[sdiy] [SDIY] Measuring the sound levels from a microphone using an ESP32 board

Spiros Makris spirosmakris92 at gmail.com
Mon Jul 6 16:01:10 CEST 2020

I have been studying some of the circuits there. I'm leaning towards those
on figure 6-6A, but I will use the lm324 opamp instead (to get an output
down to 0V), followed by a simple LPF (so basically increase C1 on the
schematic shown below), making a very simple envelope follower. Taking the
average of that is an easy task and doesn't need much speed.
The peak detection circuit will catch sudden noises better, though. Perhaps
I could employ both, for sustained and impulsive noises, respectively.
[image: image.png]

On Mon, Jul 6, 2020 at 2:58 PM Richie Burnett <rburnett at richieburnett.co.uk>

> Do the calculations digitally on the audio data as Tom said, if your micro
> is up to the job.
> If you have to use an analogue circuit approach because the micro isn't
> fast enough or draws too much current, then take a look here...
> https://sound-au.com/appnotes/an001.htm
> This excellent web page shows many precision rectifier circuits that go a
> long way towards eliminating the dead band that you otherwise get using
> just a single rectifier diode.
> Good luck with your project!
> -Richie,
> Sent from my Xperia SP on O2
> ---- Tom Wiltshire wrote ----
> >I’d sample the incoming audio directly at a good rate (48KHz maybe) and
> then do any processing on the data. Much easier to do math inside the uP,
> rather than outside in analog circuitry.
> >
> >As to what algorithm you use to measure sound level, there are an
> absolute ton of them, as I discovered when I looked into VU meters.
> >
> >Tom
> >
> >==================
> >       Electric Druid
> >Synth & Stompbox DIY
> >==================
> >
> >
> >
> >> On 6 Jul 2020, at 09:18, Spiros Makris <spirosmakris92 at gmail.com>
> wrote:
> >>
> >> Hello list,
> >> I have to develop a small metering application for a university
> project. The idea behind it is to demonstrate the internet of things and
> how it can be used to monitor the (audio) noise levels in a room, to be
> used in places like studios, production facilities or even bars.
> >> The sensor used is a common electret type microphone, which is
> preamplified using a current to voltage opamp stage, based on the OPA172
> amplifier. The supply voltage is 3V (same as the microcontroller), but I
> have the option of 5, 9 or even 12V if needed (only unipolar, though.)
> Then, this amplified signal needs to be converted to a measurement that
> will somehow relate to "how loud" the sounds are. Accurate SPL measurements
> are not required (although they would sure be nice if this was a commercial
> application). I may have access to a measuring microphone in order to
> calibrate this when I'm done. I'm using an ESP32 board and its onboard ADC.
> >>
> >> I first tried to use the RMS Arduino library, which measures an AC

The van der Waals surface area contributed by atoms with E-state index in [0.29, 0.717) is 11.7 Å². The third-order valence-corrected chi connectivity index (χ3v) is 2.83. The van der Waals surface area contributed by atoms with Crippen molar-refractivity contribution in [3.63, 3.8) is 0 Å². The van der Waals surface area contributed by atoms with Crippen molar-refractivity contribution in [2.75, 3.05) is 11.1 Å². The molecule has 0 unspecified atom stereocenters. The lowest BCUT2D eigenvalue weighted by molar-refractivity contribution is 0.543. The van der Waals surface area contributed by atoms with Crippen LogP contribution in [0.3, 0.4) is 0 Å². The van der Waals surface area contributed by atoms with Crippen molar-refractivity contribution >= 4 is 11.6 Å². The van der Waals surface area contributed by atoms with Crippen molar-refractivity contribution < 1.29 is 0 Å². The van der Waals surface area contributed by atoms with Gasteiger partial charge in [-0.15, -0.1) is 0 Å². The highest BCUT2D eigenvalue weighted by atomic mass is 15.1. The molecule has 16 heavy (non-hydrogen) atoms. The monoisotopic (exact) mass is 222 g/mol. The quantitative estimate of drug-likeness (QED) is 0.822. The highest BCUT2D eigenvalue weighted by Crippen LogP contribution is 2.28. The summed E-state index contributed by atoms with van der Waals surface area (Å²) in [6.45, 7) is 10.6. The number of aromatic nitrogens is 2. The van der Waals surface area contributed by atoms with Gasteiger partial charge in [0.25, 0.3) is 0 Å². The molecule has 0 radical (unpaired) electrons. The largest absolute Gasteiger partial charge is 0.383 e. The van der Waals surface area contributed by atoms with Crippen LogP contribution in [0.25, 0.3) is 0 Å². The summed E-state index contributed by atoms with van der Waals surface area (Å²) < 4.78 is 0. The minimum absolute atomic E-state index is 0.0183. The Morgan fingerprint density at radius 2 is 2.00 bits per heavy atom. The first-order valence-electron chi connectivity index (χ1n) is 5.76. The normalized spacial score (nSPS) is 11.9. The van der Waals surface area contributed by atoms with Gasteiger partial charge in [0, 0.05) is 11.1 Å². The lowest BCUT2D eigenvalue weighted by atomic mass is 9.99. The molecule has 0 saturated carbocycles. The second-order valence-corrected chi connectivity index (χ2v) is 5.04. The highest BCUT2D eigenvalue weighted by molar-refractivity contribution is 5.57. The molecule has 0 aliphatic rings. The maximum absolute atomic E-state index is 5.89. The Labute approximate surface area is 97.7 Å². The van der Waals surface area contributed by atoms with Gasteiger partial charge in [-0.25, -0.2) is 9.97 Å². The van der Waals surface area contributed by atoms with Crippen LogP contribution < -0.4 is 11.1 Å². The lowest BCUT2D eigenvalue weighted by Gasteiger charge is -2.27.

> signal coming into any analogue pin (no external processing, other than
> prequalification). I couldn't get it to show any coherent readings - I'm
> not sure if this is due to the sample number or sampling period I'm using.
> Making an RMS calculation method from scratch wasn't much better either -
> the variations I could detect were (or seemed to be) minuscule - definitely
> not enough to be meaningful in this application.
> >> I'm now trying a more analogue approach: the preamp signal is passed
> through a Schottky diode, connected to a large capacitor. A transistor is
> placed parallel to the capacitor, to be used as a reset switch (controlled
> by the processor).
> >> <image.png>
> >> I have tried AC coupling and DC coupling the input - both methods work
> (DC coupled version is shown). When the input goes over the threshold of
> the diode, the capacitor is charged (with a pretty large current), and the
> droop rate is small enough to measure it with the controller, then reset
> it, to take another measurement. So far so good, but I need some way of
> eliminating that 0.3V threshold.
> >> <image.png>
> >> The graph is taken from the AC coupled version (but is identical to the
> DC-coupled one, save for some DC offset). The X-axis shows the input
> amplitude and the Y-axis shows the capacitor's final voltage.
> >> The ESP32 has adjustable attenuation for the ADC - the maximum range
> can be adjusted to ~1.3V, ~2.5V and ~3.3V (approximate values). The
> resolution is 12bits.
> >>
> >> I thought of using a rail to rail opamp to make an ideal diode -
> however, I only have a SOIC8 version of an OPA172 and no time to print a
> PCB. Perhaps I can source adapters quickly though - is there a single opamp
> circuit that could help me?
> >> I can also mess around with the preamplifier stage, adjusting the dc
> bias or gain.
> >> I'm kinda stuck. Any ideas?
> >>
> >>
> >>
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